tonal contrasts, which have morphophonemic variants depending upon where they
occur in a ''tone group''. Narrow Focus is manifest suprasegmentally in Taiwanese,
and Pan describes its allomorphy in the context of tone morphophonemics and also
in the context of the syntactic position of Focus in the utterance. Pan
considers the positions of Focus in a short SVO utterance. Focus is realized by
an intonational combination of duration, range in fundamental frequency (F0),
and in mean F0 values.
Elisabeth Selkirk. ''Bengali Intonation Revisited: An Optimality Theoretic
Analysis in which Focus Stress Prominence Drives Focus Phrasing''. Bengali is an
SOV language that distinguishes intonationally between (i) a Neutral or Broad
Focus declarative expression, (ii) the same as (i), but a yes-no question, (iii)
a declarative expression that contains an Informational Focus either on the V or
a constituent preceding, and (iv) the same as (iii) but a yes-no question. The
Informational Focus is a H+L+H contour that covers the focused constituent
(233). The issue of the chapter is the presence of the Grenzsignalende second H
of Focus. ''Focus Prominence Theory ... predicts a phonological phrase edge at
only one edge of a focus constituent, the edge where the focus prominence is
located ... [but] a focus constituent in Bengali is flanked by phonological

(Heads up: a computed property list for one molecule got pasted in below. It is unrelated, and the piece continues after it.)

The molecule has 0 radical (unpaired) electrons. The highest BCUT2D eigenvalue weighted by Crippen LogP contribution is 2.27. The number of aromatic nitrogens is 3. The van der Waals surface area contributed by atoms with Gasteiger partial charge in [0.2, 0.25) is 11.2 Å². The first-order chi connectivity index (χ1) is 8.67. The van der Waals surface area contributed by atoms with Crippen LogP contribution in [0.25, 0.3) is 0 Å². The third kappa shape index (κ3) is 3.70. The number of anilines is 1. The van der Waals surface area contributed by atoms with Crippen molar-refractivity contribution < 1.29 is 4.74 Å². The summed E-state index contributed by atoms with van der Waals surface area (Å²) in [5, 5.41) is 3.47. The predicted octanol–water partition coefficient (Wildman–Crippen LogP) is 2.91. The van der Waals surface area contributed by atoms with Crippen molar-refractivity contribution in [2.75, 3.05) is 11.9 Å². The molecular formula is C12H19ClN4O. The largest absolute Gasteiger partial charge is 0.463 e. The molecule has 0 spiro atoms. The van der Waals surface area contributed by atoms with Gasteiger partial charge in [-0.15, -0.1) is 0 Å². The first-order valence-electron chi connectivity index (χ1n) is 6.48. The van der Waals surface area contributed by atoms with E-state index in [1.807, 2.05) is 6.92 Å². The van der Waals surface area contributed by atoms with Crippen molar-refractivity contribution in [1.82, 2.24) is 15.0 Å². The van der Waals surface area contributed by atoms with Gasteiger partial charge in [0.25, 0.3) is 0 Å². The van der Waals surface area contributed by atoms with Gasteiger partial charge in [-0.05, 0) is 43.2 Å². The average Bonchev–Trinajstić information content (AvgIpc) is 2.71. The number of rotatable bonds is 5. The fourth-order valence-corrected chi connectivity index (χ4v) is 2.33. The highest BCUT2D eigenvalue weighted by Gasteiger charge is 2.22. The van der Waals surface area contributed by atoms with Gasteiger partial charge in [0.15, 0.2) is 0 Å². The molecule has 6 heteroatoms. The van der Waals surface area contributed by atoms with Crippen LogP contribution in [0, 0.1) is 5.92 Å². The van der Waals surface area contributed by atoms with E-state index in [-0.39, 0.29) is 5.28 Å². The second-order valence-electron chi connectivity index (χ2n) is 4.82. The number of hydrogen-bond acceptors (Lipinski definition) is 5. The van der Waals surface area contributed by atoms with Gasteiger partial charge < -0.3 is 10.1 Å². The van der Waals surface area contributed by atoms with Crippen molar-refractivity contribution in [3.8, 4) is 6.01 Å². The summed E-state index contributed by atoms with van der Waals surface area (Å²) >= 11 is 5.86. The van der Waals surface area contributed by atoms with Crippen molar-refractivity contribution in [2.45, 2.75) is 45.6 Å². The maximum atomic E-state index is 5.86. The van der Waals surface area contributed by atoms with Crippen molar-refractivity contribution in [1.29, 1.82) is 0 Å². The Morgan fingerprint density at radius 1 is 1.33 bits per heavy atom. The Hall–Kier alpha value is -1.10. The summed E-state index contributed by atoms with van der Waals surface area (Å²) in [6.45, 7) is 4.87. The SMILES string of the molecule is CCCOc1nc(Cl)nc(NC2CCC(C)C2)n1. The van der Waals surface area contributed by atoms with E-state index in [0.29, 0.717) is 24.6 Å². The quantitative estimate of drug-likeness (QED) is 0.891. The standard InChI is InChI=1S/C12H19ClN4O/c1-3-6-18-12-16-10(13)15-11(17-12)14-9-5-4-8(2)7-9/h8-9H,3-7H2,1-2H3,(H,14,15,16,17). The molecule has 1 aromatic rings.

phrase edges ...'' (216), i.e. the two H's. Selkirk solves the contradiction with
''constraints and rankings'' (240).
The Bengali equivalents of 'Did I give money for the king's pictures?'' with
Neutral Focus (227) and the declarative 'I gave money for the king's pictures'
with Focus on the V (233) have these intonational contours, respectively: L*H L*
H L* [HL]QUES and L*Hp L* Hp L* H[L]. Removing the nonphonetic parts of the
notations, there is one intonation, L*H L* H L* HL, and there appears to be a
single Bengali sentence with two glosses. Selkirk does not discuss this homophony.
Mark Steedman. ''Information-Structural Semantics for English Intonation''.
Steedman discusses English pitch accents, e.g. L+H* and H* (248-250), in
combination with ''intonational boundaries'' (247), e.g. LL% and LH% (250 251).
The meaningful contrasts of the pitch accents are attributed to ''information